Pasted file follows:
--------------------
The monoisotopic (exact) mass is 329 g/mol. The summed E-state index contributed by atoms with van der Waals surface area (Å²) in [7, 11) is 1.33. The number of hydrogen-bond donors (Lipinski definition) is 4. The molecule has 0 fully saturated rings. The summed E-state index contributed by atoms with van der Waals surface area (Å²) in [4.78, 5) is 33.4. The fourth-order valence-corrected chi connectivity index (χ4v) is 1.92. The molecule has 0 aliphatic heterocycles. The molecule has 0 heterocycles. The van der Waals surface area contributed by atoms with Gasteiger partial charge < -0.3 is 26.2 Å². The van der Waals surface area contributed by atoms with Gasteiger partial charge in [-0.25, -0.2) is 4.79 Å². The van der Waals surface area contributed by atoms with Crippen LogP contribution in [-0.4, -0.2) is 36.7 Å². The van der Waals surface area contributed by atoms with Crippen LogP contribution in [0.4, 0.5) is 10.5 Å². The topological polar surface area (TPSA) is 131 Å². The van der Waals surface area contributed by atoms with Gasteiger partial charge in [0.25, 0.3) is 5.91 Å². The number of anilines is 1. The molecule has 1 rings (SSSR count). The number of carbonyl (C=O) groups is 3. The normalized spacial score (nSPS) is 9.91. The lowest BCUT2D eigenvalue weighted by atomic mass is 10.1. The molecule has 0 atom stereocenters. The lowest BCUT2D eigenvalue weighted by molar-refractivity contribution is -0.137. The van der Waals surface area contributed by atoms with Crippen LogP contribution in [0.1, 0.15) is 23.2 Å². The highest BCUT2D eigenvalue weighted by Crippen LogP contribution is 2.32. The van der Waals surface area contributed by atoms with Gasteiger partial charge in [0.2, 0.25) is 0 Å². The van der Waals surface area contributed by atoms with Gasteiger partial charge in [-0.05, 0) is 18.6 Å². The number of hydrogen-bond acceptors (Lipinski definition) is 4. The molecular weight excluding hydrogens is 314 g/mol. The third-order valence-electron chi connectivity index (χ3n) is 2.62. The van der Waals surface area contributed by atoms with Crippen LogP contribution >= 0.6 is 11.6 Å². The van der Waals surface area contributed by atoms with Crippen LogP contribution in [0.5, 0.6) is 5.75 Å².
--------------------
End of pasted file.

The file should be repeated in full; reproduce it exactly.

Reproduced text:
The monoisotopic (exact) mass is 329 g/mol. The summed E-state index contributed by atoms with van der Waals surface area (Å²) in [7, 11) is 1.33. The number of hydrogen-bond donors (Lipinski definition) is 4. The molecule has 0 fully saturated rings. The summed E-state index contributed by atoms with van der Waals surface area (Å²) in [4.78, 5) is 33.4. The fourth-order valence-corrected chi connectivity index (χ4v) is 1.92. The molecule has 0 aliphatic heterocycles. The molecule has 0 heterocycles. The van der Waals surface area contributed by atoms with Gasteiger partial charge < -0.3 is 26.2 Å². The van der Waals surface area contributed by atoms with Gasteiger partial charge in [-0.25, -0.2) is 4.79 Å². The van der Waals surface area contributed by atoms with Crippen LogP contribution in [-0.4, -0.2) is 36.7 Å². The van der Waals surface area contributed by atoms with Crippen LogP contribution in [0.4, 0.5) is 10.5 Å². The topological polar surface area (TPSA) is 131 Å². The van der Waals surface area contributed by atoms with Gasteiger partial charge in [0.25, 0.3) is 5.91 Å². The number of anilines is 1. The molecule has 1 rings (SSSR count). The number of carbonyl (C=O) groups is 3. The normalized spacial score (nSPS) is 9.91. The lowest BCUT2D eigenvalue weighted by atomic mass is 10.1. The molecule has 0 atom stereocenters. The lowest BCUT2D eigenvalue weighted by molar-refractivity contribution is -0.137. The van der Waals surface area contributed by atoms with Crippen LogP contribution in [0.1, 0.15) is 23.2 Å². The highest BCUT2D eigenvalue weighted by Crippen LogP contribution is 2.32. The van der Waals surface area contributed by atoms with Gasteiger partial charge in [0.2, 0.25) is 0 Å². The van der Waals surface area contributed by atoms with Gasteiger partial charge in [-0.05, 0) is 18.6 Å². The number of hydrogen-bond acceptors (Lipinski definition) is 4. The molecular weight excluding hydrogens is 314 g/mol. The third-order valence-electron chi connectivity index (χ3n) is 2.62. The van der Waals surface area contributed by atoms with Crippen LogP contribution >= 0.6 is 11.6 Å². The van der Waals surface area contributed by atoms with Crippen LogP contribution in [0.5, 0.6) is 5.75 Å².